The inaugural lecture by Prof. Wenzelburger then dealt with two of his past and current academic interests integrated into a new and fascinating research endeavor. Titled “The left and the right hand? On the relationship between welfare and security in times of globalization“, the lecture explored common drivers of, or a causal relationship between, the dual processes of welfare state retrenchment and penal state expansion. Drawing on the rich data and analytical results of the research project “The Politics of Law and Order”, Georg Wenzelburger mapped the development of law and order policies and related them to the dynamics of partisan competition. In this perspective, partisan competition structured by the nature of a state’s party system leads to distinct policy outputs. Returning, to the relationship between increasing security measures and decreasing social welfare, Prof. Wenzelburger strongly hinted at the prominence of a micro-level explanation: Insecurities and fears of crime at the individual level could be anticipated by political parties which in return offer policy solutions.

After the lecture, Prof. Wenzelburger invited his guests to a small reception prepared by his team. Many used the opportunity to congratulate him, to discuss about the lecture, and to enjoy a very nice evening with friends and colleagues.

+++ CfA – Workshop on case study designs and process tracing – with Peter Starke +++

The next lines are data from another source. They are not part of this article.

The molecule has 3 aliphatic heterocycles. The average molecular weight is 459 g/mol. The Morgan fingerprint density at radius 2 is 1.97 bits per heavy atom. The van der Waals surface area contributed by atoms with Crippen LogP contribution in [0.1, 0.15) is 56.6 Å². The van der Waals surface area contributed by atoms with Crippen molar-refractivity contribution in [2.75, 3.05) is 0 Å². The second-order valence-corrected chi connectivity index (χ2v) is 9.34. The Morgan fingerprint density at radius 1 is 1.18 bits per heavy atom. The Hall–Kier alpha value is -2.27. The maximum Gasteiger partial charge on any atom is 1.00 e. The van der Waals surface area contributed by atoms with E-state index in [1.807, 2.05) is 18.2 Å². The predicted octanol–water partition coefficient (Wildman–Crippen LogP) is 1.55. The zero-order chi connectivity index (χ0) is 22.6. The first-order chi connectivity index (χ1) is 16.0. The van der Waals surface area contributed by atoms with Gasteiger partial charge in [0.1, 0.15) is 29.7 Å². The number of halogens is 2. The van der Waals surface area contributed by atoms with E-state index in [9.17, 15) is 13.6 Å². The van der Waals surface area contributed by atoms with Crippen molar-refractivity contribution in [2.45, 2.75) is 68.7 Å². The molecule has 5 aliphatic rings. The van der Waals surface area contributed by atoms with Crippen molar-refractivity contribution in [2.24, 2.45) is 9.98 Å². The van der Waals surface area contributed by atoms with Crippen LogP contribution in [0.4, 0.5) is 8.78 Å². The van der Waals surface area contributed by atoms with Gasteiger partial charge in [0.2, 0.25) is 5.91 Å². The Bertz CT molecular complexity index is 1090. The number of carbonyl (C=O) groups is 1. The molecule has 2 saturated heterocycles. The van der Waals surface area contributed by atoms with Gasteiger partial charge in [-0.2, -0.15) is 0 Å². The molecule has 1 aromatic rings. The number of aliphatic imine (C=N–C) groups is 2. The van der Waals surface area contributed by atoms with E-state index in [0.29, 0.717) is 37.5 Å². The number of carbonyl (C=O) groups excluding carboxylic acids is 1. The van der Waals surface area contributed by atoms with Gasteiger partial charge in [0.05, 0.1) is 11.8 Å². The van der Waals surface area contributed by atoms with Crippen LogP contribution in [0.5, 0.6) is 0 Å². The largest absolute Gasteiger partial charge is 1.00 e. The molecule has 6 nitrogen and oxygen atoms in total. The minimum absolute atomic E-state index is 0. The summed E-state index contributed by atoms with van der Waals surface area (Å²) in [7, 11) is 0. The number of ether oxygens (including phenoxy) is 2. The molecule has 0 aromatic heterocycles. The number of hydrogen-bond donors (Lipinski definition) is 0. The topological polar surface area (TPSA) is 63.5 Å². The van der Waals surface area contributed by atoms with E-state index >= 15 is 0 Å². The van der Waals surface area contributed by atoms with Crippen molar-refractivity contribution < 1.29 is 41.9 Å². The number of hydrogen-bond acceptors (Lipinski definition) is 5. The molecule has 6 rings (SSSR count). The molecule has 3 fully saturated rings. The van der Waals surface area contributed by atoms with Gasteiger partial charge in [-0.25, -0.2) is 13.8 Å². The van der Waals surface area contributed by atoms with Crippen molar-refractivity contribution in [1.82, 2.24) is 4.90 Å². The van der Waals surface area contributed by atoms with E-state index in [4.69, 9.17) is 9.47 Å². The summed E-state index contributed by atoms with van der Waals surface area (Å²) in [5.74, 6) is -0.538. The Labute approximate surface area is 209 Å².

We are proud to announce that in cooperation with the “TU-Nachwuchsring” we are hosting a methods workshop on case study designs and process tracing with the renowed scholar and process-tracing-expert Peter Starke, University of Southern Denmark.

The workshop takes place between the 12th and 13th of March 2018. All young scholars of the University of Kaiserslautern are invited to apply. For further information, please click here.

+++ CfP – DVPW 2018 – Panel: Policy by and for the public? +++

Jointly with Stefan Lindow, University of Göttingen, I organize a panel at the DVPW congress “Frontiers of Democracy” from the 25th to 28th of August 2018 – supported by the “Forum Junge Staats-, Policy- und Verwaltungsforschung (FoJuS)”.

In the panel “Policy by and for the public? Tracing democracy in public policy processes” we will be discussing new approaches toward theories of the policy process and how democratic practices (e.g. parties, parliaments, interest groups, or referenda) can better incorporated into these frameworks.

The Call for Papers is now open and we are looking forward to abstracts of up to 400 words till the 31st of January 2018.

The full call for papers can be accessed here.

Helge Staff

A crisis of party democracy? A practitioner visits our seminar on party politics